Social Capital and Complexity Theory: The Science and Language of Collaboration

By Elizabeth D. Carlson, Joan C. Engebretson and Robert M. Chamberlain.

Published by The Social Sciences Collection

Format Price
Article: Print $US10.00
Article: Electronic $US5.00

Social capital, as a research variable, has gained
international popularity in public health and health
disparities research. In the U.S., an Institute of Medicine
report has recommended that the next generation of health
promotion research should be focused on designing,
implementing, and evaluating interventions that build social
capital. At an international level, the World Bank has
identified social capital as a critical aspect of poverty
alleviation efforts. Missing from the research is the
ethnographic investigation of social interactions to refine
the conceptual domains, attributes, and variables. Such a
refinement would create a theoretical framework for
hypothesis testing and intervention design. Therefore, the
purpose of our research trajectory was to develop a more
complete understanding of social capital for research
purposes and practice application. Methods: The Hybrid Model
of Concept Development provided the methodological framework
for the study. Participatory observation and theoretical
sampling examined the facilitating or constraining
influences on mutually beneficial collective action in 3
neighborhood settings. Results: Using the paradigm and
language of complexity theory as an interpretive lens
provided a theoretical fit with the findings from the data.
Understanding groups as complex adaptive systems provided an
explicit distinction between the structural and cognitive
domains and resulted in a definition of social capital as an
emergent cultural phenomenon. Trust was distinguished as the
attractor, the point in any behavioral field through which
all relationship trajectories eventually travel. More
importantly, variation in the cognitive domain, understood
as cultural patterns of interpreting meaning, significantly
altered the probabilities of successful collaboration.
Conclusions: We believe that the value of this theory lies
in its practice and research potential to evaluate initial
conditions, invest resources to address issues of trust, and
self-monitor relationships to maintain successful partnerships.

Keywords: Theory, Social Capital, Trust, Collaboration, Health Disparities

International Journal of Interdisciplinary Social Sciences, Volume 4, Issue 1, pp.409-424. Article: Print (Spiral Bound). Article: Electronic (PDF File; 1.343MB).

Dr. Elizabeth D. Carlson

Assistant Professor, Mennonite College of Nursing, Illinois State University, Springfield, Illinois, USA

Dr. Elizabeth D. Carlson, PhD, MPH, APRN-BC, is a graduate of The University of Texas Health Science Center at Houston, School of Nursing (PhD) and School of Public Health (MPH). She is certified as an Advanced Practice Gerontological Nurse Practitioner and a Public Health Clinical Nurse Specialist. After finishing a three year postdoctoral fellowship at The University of Texas M. D. Anderson Cancer Center, she left Texas and moved with her husband to Springfield, Illinois, USA. She is currently an Assistant Professor at Mennonite College of Nursing, Illinois State University where she teaches research methods and professional roles and issues at the graduate level. Her research interests have focused on understanding the social and cultural mechanisms that create health disparities across the continuum of cancer prevention. This has focused her program of research on understanding what social capital is and how it can be leveraged for mutually beneficial collective action and the improvement of population health outcomes.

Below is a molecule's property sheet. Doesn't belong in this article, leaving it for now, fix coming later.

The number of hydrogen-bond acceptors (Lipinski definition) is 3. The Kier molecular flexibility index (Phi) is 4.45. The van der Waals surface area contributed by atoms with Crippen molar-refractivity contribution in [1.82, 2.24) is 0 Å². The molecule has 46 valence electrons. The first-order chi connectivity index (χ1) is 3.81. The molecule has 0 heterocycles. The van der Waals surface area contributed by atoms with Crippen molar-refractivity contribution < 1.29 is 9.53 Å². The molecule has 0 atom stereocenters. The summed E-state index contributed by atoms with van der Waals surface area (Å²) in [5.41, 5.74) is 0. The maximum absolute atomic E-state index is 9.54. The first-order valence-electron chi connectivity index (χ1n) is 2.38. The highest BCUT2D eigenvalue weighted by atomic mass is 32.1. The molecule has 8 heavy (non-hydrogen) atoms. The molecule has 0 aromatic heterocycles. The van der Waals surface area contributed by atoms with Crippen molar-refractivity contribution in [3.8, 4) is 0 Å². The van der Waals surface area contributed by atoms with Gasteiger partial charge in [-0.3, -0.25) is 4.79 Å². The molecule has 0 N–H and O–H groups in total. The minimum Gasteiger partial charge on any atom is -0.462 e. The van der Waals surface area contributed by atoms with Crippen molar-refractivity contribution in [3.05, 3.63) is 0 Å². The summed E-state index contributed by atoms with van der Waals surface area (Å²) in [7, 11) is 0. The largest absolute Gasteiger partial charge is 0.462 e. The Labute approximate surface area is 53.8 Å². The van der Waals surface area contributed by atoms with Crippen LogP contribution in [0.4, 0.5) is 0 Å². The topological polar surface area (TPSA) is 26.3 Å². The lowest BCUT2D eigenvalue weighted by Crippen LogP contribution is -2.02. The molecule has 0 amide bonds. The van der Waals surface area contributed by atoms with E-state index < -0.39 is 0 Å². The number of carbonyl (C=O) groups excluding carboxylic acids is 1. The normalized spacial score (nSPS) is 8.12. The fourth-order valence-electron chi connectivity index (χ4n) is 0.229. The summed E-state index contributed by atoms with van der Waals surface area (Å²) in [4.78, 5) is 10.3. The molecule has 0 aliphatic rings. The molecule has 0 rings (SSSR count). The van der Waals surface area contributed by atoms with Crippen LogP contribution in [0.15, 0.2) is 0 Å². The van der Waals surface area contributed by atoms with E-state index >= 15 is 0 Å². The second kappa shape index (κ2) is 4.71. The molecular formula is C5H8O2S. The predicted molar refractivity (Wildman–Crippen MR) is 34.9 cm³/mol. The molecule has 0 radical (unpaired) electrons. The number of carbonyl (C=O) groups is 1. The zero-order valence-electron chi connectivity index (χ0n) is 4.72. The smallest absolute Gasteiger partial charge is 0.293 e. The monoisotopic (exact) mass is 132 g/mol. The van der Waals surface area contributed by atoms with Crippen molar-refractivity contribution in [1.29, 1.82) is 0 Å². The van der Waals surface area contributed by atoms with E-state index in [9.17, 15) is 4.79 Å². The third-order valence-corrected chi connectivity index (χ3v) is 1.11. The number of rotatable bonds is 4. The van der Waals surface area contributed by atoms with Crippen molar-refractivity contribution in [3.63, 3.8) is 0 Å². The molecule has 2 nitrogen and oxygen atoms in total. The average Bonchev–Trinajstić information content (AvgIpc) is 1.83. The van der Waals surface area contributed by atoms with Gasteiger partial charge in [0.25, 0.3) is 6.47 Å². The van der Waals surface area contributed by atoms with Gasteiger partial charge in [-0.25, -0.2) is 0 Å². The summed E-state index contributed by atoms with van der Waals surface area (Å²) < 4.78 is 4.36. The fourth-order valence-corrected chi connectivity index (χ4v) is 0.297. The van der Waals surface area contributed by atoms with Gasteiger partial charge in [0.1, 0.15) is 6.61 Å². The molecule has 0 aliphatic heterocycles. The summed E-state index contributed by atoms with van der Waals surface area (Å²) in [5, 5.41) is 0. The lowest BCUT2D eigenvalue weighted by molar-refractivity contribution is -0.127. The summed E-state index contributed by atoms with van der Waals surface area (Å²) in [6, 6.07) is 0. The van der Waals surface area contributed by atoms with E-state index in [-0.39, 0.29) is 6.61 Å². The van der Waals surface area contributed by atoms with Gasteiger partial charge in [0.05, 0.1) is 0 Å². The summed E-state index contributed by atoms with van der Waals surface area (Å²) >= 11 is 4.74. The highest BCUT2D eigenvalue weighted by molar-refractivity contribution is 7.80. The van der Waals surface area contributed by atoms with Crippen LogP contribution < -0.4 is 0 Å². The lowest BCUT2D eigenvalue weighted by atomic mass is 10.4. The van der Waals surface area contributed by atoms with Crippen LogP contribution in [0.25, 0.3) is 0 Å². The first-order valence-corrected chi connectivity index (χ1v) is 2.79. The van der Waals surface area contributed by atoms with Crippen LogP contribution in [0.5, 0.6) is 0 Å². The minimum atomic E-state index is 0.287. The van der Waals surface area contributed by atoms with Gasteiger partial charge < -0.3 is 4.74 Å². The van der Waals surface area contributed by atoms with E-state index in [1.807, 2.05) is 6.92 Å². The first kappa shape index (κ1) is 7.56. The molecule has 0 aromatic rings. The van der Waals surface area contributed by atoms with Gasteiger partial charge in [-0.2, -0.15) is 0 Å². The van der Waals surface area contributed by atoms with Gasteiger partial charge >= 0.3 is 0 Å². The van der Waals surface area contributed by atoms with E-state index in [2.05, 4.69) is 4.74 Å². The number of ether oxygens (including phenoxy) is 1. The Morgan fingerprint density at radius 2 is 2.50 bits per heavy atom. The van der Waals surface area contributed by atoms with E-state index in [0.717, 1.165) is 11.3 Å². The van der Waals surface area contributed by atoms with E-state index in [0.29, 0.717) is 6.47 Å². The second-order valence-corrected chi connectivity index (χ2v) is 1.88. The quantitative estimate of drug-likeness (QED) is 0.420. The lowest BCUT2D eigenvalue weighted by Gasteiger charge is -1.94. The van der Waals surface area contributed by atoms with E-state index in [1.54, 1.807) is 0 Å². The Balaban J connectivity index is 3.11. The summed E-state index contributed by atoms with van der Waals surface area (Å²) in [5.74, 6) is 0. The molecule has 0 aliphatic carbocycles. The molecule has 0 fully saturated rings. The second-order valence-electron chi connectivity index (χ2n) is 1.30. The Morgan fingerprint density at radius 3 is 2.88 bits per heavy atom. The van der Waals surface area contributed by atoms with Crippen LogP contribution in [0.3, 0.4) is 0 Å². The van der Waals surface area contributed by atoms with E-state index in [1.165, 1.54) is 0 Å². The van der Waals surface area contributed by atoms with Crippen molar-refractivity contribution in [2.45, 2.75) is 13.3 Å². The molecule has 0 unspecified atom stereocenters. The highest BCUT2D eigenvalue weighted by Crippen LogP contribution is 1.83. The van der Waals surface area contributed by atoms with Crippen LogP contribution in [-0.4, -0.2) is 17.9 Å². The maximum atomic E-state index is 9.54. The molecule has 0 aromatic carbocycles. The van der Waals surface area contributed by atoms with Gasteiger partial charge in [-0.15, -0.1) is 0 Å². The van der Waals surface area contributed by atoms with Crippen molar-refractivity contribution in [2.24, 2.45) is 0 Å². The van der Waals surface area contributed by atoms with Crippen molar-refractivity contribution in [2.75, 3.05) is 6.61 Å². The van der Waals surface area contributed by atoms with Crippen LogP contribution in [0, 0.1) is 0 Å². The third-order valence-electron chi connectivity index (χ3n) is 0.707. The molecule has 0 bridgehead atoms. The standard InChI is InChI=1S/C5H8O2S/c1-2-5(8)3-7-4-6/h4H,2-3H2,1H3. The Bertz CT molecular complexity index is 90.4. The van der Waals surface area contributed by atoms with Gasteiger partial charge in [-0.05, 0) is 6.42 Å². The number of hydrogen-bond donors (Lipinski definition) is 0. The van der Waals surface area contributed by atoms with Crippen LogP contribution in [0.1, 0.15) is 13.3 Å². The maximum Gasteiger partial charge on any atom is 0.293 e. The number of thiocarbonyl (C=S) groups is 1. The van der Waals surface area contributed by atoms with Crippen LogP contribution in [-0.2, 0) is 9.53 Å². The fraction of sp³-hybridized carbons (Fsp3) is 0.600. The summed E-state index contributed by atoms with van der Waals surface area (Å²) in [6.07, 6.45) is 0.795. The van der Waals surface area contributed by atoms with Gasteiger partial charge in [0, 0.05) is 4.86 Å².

Dr. Joan C. Engebretson

Professor, School of Nursing, The University of Texas Health Science Center at Houston, Houston, Texas, USA

Dr. Engebreton, PhD, RN is a Professor at The University of Texas Health Science Center at Houston, School of Nursing with an adjunct affiliation at the School of Public Health. She has been a registered nurse for over 30 years and has a wealth of experience as a public health nurse. Her research interests focus on cultural studies of the illness experience and on culturally diverse explanatory models of health and illness. Dr. Engebretson served as the chair of the dissertation committee during Dr. Carlson’s doctoral work and served as a member of the mentoring team during the three year Postdoctoral period.

Dr. Robert M. Chamberlain

Professor, Department of Epidemiology and Population Health, The University of Texas M.D. Anderson Cancer Center, Houston, Texas, USA

Robert M. Chamberlain, PhD is the Ashbel Smith Professor and Chair of the Department of Epidemiology at The University of Texas M. D. Anderson Cancer Center. Dr. Chamberlain served as the primary mentor for both Dr. Carlson’s Predoctoral and Postdoctoral training periods. He holds advanced degrees in medical sociology and anthropology. His educational background and his research studies on cancer and racial disparities were assets for guiding the overall direction of the mentoring team for this program of research.


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